Monday, September 22, 2014

The emergence of GIS qualifications and their effects on GIS jobs

Careers in GIS are an interesting phenomenon because the field is still relatively new, yet the demand for GIS work is high.  As such, there are heated deliberations over what constitutes a “GIS professional”.  DiBiase thinks that a “GIS Professional [is] someone who makes a living through learned professional work (see table below) that requires advanced knowledge of geographic information systems and related geospatial technologies, data, and methods” (1).

Bill Huxhold was a GIS professional in the nineties who promoted creating a system of qualifications to be called a GIS professional.  Huxhold protests were heard, as he eventually convinced the Urban and Regional Information Systems Association (URISA) to establish a certification committee to study the problem.  His ideas became popular in the GIS community as well.

 As you can see on the table above, GIS jobs are rapidly growing and is a high-demand job.  This was partially due to the establishing of qualifications for GIS professionals (which is anyone who uses GIS to make a living).  “In 2010, DOLETA issued a Geospatial Technology Competency Model (GTCM) that identifies the specialized knowledge and abilities that successful geospatial professionals possess” (4).  Employers, students, and educators can all use the tool for their own purposes.  Now there are multiple certifications GIS professionals can acquire, such as the GISP, that signify to employers that the GIS professional has the correct skill level.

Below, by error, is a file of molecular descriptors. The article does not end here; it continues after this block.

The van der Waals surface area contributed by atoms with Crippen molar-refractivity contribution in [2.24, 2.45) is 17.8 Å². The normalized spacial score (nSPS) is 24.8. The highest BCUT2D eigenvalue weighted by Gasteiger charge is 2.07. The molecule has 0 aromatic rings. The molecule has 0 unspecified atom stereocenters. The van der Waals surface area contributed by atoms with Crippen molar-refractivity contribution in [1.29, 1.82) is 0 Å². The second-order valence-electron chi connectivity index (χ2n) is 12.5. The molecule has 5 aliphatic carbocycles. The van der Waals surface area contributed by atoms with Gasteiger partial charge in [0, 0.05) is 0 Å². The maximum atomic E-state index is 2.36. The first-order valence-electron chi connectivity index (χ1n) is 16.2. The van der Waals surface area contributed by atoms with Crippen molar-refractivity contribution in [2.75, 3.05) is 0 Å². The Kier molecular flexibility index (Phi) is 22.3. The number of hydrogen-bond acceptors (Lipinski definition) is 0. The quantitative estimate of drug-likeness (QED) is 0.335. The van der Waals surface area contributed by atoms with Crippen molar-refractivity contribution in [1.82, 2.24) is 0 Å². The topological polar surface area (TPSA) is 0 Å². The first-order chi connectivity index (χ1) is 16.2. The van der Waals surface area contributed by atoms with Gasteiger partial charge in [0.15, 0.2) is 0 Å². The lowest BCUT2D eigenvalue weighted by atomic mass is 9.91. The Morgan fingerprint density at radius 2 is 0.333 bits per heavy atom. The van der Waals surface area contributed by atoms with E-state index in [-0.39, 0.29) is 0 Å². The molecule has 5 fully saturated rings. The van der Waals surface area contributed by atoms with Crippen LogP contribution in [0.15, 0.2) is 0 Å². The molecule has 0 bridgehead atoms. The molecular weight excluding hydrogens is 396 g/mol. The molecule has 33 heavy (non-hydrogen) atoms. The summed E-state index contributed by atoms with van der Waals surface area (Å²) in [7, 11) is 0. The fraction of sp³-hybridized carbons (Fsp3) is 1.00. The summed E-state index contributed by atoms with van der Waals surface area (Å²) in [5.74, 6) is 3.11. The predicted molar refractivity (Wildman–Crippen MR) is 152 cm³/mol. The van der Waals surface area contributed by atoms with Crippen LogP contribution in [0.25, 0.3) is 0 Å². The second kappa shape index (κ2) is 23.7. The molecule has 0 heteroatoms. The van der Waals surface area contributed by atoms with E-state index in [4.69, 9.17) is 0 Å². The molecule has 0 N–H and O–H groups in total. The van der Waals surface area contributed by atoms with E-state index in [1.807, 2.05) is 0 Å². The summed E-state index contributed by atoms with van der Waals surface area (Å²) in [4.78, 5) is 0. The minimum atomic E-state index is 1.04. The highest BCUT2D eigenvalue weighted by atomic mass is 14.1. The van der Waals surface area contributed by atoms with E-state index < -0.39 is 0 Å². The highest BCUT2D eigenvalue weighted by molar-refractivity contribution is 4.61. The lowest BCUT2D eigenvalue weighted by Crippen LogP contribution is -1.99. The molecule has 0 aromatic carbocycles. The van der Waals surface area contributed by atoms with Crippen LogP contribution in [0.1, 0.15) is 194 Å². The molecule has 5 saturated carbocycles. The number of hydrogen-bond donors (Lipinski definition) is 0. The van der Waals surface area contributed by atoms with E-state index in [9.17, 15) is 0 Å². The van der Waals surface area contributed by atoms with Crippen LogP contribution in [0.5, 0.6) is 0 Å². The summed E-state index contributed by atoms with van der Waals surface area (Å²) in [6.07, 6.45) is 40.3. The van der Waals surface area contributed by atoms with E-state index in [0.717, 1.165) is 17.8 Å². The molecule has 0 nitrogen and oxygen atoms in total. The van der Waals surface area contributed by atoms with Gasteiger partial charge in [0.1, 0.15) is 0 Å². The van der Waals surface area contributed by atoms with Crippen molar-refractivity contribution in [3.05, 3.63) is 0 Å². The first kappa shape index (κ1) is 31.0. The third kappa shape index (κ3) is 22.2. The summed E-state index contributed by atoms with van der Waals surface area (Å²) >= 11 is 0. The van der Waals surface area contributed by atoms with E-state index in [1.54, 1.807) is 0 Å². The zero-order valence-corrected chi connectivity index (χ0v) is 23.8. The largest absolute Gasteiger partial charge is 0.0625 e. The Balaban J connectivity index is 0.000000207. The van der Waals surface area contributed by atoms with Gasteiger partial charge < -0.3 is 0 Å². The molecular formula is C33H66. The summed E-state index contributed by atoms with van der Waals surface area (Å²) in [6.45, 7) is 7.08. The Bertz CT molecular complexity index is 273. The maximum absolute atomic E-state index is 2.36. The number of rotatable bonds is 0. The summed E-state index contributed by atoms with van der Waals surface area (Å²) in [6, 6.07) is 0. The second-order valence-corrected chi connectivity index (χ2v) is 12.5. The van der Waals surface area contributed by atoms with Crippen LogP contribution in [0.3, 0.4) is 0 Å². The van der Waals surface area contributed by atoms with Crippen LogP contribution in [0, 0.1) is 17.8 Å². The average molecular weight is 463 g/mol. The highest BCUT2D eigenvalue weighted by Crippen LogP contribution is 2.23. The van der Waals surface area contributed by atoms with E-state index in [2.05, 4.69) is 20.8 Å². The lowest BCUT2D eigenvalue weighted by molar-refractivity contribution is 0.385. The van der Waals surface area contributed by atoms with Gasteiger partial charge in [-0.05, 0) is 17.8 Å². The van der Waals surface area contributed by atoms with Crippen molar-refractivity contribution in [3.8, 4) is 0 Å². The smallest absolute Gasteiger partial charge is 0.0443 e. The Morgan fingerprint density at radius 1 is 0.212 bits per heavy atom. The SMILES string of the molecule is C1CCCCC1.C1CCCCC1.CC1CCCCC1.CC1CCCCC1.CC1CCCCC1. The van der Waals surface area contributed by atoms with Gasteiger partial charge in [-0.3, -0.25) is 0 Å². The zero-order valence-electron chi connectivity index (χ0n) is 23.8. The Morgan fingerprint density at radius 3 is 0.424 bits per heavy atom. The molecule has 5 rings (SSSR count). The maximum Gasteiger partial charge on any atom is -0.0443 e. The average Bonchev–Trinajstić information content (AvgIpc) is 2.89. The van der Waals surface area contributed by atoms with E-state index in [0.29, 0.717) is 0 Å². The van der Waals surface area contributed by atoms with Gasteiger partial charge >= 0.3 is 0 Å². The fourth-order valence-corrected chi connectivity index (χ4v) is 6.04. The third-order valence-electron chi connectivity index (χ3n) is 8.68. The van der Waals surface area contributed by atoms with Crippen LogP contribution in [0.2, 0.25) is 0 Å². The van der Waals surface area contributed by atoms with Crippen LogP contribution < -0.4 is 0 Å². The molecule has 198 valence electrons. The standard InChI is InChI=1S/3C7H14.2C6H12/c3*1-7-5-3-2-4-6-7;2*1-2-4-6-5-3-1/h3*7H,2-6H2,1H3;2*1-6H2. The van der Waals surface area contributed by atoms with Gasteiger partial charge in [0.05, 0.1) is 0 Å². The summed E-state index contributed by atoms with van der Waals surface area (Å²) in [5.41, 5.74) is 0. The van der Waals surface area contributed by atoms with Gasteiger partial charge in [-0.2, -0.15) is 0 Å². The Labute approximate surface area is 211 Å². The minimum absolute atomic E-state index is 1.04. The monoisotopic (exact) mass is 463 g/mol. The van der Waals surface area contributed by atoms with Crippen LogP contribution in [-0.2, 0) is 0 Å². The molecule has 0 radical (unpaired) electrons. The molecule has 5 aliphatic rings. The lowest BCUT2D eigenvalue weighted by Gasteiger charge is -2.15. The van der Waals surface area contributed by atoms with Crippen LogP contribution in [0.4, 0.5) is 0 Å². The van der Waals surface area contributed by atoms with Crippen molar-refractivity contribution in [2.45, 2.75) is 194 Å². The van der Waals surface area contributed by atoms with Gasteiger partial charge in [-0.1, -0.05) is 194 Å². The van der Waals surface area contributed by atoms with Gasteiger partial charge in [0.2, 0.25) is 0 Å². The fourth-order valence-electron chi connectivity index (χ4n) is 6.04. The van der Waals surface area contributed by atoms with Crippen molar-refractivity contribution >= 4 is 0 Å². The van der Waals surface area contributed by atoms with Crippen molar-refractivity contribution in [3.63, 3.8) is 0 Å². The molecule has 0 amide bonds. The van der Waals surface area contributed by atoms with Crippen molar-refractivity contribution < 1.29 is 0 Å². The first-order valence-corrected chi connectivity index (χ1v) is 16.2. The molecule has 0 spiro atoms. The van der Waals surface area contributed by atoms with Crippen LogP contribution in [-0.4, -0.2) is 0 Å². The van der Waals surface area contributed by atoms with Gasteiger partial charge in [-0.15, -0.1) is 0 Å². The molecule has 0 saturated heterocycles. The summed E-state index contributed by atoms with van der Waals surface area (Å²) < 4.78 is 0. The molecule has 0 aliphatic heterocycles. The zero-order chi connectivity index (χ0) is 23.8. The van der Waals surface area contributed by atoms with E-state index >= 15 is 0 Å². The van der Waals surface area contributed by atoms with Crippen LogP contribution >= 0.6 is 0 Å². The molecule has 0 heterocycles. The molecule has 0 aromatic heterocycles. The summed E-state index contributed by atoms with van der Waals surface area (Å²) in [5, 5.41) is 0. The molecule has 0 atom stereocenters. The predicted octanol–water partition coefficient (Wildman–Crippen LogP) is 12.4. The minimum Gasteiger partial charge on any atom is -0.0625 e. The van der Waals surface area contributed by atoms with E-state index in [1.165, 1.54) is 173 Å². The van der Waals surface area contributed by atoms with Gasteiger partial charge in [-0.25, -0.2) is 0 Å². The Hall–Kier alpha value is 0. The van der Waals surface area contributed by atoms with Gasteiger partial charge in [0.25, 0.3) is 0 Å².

DiBiase, David.  2012. “Strengthening the GIS Profession” ArcNews.


  1. This is interesting information. The fact that there are qualifications being implemented tells us that GIS is becoming more realized as a legitimate field. Do you know why the fields for cartographers and photogrammetrists are growing the fastest? I'm curious.

  2. This is extremely interesting to read now that I am in a GIS course. It's good that Mr. Huxhold pushed for the creation of a system of qualifications in order to be called a GIS professional. Like other professions, it seems like it would be ridiculous to not have qualifications for the profession, and it is interesting to see how his idea changed things in the GIS environment. I also wonder why mapmakers are the most growing of the GIS jobs.

    1. Interesting comment, the other side of this argument argues that map making should be protected under the first amendment to the constitution with the freedom of expression.